Patriarchy in 1 Timothy 2
Women should learn quietly and submissively. I don’t let women teach men or have authority over them. Let them listen quietly. For God made Adam first, and afterward he made Eve. And it wasn’t Adam who was deceived by Satan. The woman was deceived, and sin was the result. But women will be saved through childbearing, assuming they continue to live in faith, love, holiness, and modesty.
Regarding this passage, a friend wrote (edited for content and length):
Here is my problem with this scripture passage. 1) The word Christian means “little Christ” which vests authority just by Christ’s presence in your heart and life. 2) A preacher is not an authority figure. A preacher, just like a deacon, is a servant. A servant to God, a servant to his flock, and a servant to his community. A servant. Servitude does not imply authority. God is the authority. I believe if God calls a woman to serve, it’s his call how he wants her to serve. The modern church trying to place ministers as some type of authority, I believe, is not acknowledging the true role of servitude. The reason a minister is often supported by tithes is not because he’s a power head, it’s because his time is truly spent serving God by serving the church and community. He serves and guides the church, the body of Christ, in teaching them to serve. It’s because of his role as a servant that should make sure he’s cared for.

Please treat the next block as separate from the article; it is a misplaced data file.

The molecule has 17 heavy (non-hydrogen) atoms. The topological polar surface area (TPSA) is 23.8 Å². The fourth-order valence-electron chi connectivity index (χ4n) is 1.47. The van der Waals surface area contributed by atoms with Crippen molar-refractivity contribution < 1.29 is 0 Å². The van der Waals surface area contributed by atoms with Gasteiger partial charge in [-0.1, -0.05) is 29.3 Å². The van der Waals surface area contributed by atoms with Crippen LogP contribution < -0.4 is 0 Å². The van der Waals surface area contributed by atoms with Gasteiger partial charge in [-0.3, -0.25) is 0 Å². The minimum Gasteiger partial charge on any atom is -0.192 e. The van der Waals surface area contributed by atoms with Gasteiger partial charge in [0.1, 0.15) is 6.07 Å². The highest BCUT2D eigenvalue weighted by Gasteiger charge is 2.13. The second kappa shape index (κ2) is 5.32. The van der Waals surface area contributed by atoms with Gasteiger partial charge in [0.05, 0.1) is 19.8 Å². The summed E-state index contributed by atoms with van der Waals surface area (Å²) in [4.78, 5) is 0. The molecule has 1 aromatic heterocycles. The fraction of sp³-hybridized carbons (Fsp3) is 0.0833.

There was a link to an blog post written by “Tina” who felt called to preach, even as a young girl. When she asked her local pastor about it, he told her he didn’t think that would be a problem. Then, Tina showed him the above passage. Her pastor was taken aback but responded, “Just don’t worry about that passage.” She relates this story to the idea there’s a “widespread ignorance of the Bible.” Tina goes on to state:
I wanted to preach. But more than that, I wanted to do God’s will. Even as a pre-teen, I could clearly see that there was a pattern for the church, and that men were to be in the lead. At that time, I had no idea why that was. The “pastor” obviously didn’t, either.
Tina states that the senior pastor explained the passage identified a cultural issue and shouldn’t be seen as a universal truth. “Are we to summarily dismiss plain Bible teaching because it doesn’t fit our own cultural norm,” she questions. Tina counters that the argument from 1 Timothy isn’t cultural at all. The “pattern for the church,” she claims, goes all the way back to creation, “For God made Adam first, and afterward he made Eve.”
My friend’s response is really about the blog post and Tina’s interpretation of 1 Timothy 2.11ff and not the passage itself. With that stated, though, I want to take a few moments here and give my thoughts about 1 Timothy 2 and patriarchy.
For me, one of the biggest problems of the institutional church (other than the fact that there even is an institutional church) is the complete misunderstanding of the cross and resurrection of Jesus, and the meaning of the fall of Jerusalem in 70 CE.
Before we get there, though, we have to go back to the beginning. The problem I have with Tina’s view (and, quite honestly, the view that’s taught and believed by most of the Western church) is she doesn’t go back far enough. There are two different creation stories in Genesis and there’s been debate about how to understand those. But, we’re not addressing that here. Using Tina’s belief that we shouldn’t “dismiss plain Bible teaching,” we’ll note that Genesis 1 states that God created humanity together:
Then God said, “Let’s make humanity in our image to resemble us so that they may take charge of the fish of the sea, the birds in the sky, the livestock, all the earth, and all the crawling things on earth.”